Artist explores nano-scale landscape

(Edmonton) As a landscape artist, Patti Pente is used to navigating the notions of space and scale. But in her latest works, Pente finds herself working in a much smaller scale—nano, to be exact.

That’s not to say that viewing her current works will require a powerful microscope. In fact, her works are visual experiments based on her collaboration with the National Institute for Nanotechnology. As the second Scholar-in-Residence for Arts Research at NINT, Pente (an associate professor of elementary education) saw the opportunity to partake in what she calls “dislodging myself from the familiar” by exploring the nano landscape and how we perceive ourselves, each other and that space—the same approach she takes when working with more traditional landscape images.

Pente is quick to quell any preconceived notions about the nature of the project and the residency. “This project is not about art and/or artists acting in a public relations position on behalf of nanotechnology, nor is it simply scientific materials and procedures becoming the materials of art,” she said. “This kind of project is about seeking a symbiotic relationship between two different subject areas, and about a sharing of ideas among people with different areas of expertise. I never know what will happen when I begin this kind of project.”

Although Pente’s time at NINT concluded in May, the experience has fostered growth and greater curiosity. She was grateful for the co-operation of NINT researchers and was pleased to have been able to contribute an image for one of their papers that was published in a leading scientific journal. She points out that the nano space may seem complicated and technical when we look at the digital renderings of the data, but at its core, she says, “It’s all about the basic structures of the world.” Though she and her nanotech colleagues share the same interests in “what if” scenarios, she says the worlds in which they create are quite different, and the distinctions are not lost on her.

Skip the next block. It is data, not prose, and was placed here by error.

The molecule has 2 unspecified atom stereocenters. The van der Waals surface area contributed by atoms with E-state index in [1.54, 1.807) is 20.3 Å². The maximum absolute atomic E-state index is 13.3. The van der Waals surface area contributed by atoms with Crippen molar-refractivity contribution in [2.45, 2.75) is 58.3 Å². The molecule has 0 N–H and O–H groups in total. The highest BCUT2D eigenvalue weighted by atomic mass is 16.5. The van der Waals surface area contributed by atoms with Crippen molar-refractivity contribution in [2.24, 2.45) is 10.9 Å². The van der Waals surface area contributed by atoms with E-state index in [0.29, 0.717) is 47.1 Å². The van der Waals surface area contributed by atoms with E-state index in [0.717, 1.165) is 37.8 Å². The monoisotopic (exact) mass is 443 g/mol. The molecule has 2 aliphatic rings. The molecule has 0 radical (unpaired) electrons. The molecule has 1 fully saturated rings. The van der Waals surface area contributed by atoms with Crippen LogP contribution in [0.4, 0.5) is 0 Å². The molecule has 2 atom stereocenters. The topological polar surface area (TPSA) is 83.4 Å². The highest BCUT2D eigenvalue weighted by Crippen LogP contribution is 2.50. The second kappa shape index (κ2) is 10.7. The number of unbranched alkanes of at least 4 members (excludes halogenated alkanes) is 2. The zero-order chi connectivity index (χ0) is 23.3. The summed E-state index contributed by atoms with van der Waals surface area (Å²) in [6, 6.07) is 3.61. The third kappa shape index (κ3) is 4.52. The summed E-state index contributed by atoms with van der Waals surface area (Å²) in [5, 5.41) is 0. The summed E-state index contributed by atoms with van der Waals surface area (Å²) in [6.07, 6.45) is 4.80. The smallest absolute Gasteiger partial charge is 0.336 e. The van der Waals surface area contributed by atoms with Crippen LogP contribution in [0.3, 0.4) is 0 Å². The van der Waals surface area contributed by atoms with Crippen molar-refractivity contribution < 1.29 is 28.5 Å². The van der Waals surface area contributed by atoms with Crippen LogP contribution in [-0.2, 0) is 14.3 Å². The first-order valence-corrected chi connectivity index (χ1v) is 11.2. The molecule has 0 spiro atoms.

“In our physical world, we live and exist with all our senses, yet within the nano realm, scientists typically work and navigate with the visual, as do landscape artists,” she said. “What if data were translated into the other senses; what might it sound like? What would it smell like? This kind of conversation I greatly enjoyed with the NINT scientists. All of those senses that we don’t typically consider in landscape art—I’m quite interested in that.”

Pente’s project yielded a series called Wired Roots. The next stage of her work will take place in a working studio installation at the Herbert T. Coutts Library beginning Oct. 14. Over two weeks, she will continue to explore the questions raised about scale and sense of place. Pente says visitors are invited to explore, question and interact with her and the works in place. She wants attendees to see landscape art as something more than decoration. She hopes that they come away with a heightened understanding and appreciation of it, and of nanotechnology.

“Viewers might think of what these two [things] are doing together—nanotechnology and landscape art—and think about their own bodies in this space in terms of a sense of scale, and of how we perceive the world,” she said. “If they can even just consider that for a minute, then I’ll be happy.”